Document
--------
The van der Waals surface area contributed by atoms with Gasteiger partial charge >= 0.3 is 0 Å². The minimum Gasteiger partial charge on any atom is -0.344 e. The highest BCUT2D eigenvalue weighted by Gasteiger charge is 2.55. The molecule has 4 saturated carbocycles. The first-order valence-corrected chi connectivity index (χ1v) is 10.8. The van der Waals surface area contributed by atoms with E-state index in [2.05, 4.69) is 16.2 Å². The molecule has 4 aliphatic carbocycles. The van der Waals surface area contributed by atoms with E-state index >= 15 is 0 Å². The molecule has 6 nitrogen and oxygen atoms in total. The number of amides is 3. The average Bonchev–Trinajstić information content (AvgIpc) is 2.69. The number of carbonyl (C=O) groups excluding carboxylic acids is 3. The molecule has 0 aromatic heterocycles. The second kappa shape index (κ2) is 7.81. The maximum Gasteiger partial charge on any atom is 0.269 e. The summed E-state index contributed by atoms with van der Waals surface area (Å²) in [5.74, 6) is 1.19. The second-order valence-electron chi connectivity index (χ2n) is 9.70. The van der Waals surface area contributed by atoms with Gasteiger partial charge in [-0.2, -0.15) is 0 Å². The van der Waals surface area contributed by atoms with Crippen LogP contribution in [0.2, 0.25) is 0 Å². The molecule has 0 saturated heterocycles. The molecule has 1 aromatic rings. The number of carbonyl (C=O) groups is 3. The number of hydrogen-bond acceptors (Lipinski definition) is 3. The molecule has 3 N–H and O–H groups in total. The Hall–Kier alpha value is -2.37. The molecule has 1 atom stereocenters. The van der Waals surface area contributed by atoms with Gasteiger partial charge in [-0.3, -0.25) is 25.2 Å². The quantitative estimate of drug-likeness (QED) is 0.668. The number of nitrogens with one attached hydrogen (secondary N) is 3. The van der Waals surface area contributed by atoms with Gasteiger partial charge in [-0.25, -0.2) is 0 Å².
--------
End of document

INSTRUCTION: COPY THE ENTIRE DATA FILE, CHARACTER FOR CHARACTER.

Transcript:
The van der Waals surface area contributed by atoms with Gasteiger partial charge >= 0.3 is 0 Å². The minimum Gasteiger partial charge on any atom is -0.344 e. The highest BCUT2D eigenvalue weighted by Gasteiger charge is 2.55. The molecule has 4 saturated carbocycles. The first-order valence-corrected chi connectivity index (χ1v) is 10.8. The van der Waals surface area contributed by atoms with E-state index in [2.05, 4.69) is 16.2 Å². The molecule has 4 aliphatic carbocycles. The van der Waals surface area contributed by atoms with E-state index >= 15 is 0 Å². The molecule has 6 nitrogen and oxygen atoms in total. The number of amides is 3. The average Bonchev–Trinajstić information content (AvgIpc) is 2.69. The number of carbonyl (C=O) groups excluding carboxylic acids is 3. The molecule has 0 aromatic heterocycles. The second kappa shape index (κ2) is 7.81. The maximum Gasteiger partial charge on any atom is 0.269 e. The summed E-state index contributed by atoms with van der Waals surface area (Å²) in [5.74, 6) is 1.19. The second-order valence-electron chi connectivity index (χ2n) is 9.70. The van der Waals surface area contributed by atoms with Gasteiger partial charge in [-0.2, -0.15) is 0 Å². The van der Waals surface area contributed by atoms with Crippen LogP contribution in [0.2, 0.25) is 0 Å². The molecule has 0 saturated heterocycles. The molecule has 1 aromatic rings. The number of carbonyl (C=O) groups is 3. The number of hydrogen-bond acceptors (Lipinski definition) is 3. The molecule has 3 N–H and O–H groups in total. The Hall–Kier alpha value is -2.37. The molecule has 1 atom stereocenters. The van der Waals surface area contributed by atoms with Gasteiger partial charge in [-0.3, -0.25) is 25.2 Å². The quantitative estimate of drug-likeness (QED) is 0.668. The number of nitrogens with one attached hydrogen (secondary N) is 3. The van der Waals surface area contributed by atoms with Gasteiger partial charge in [-0.25, -0.2) is 0 Å².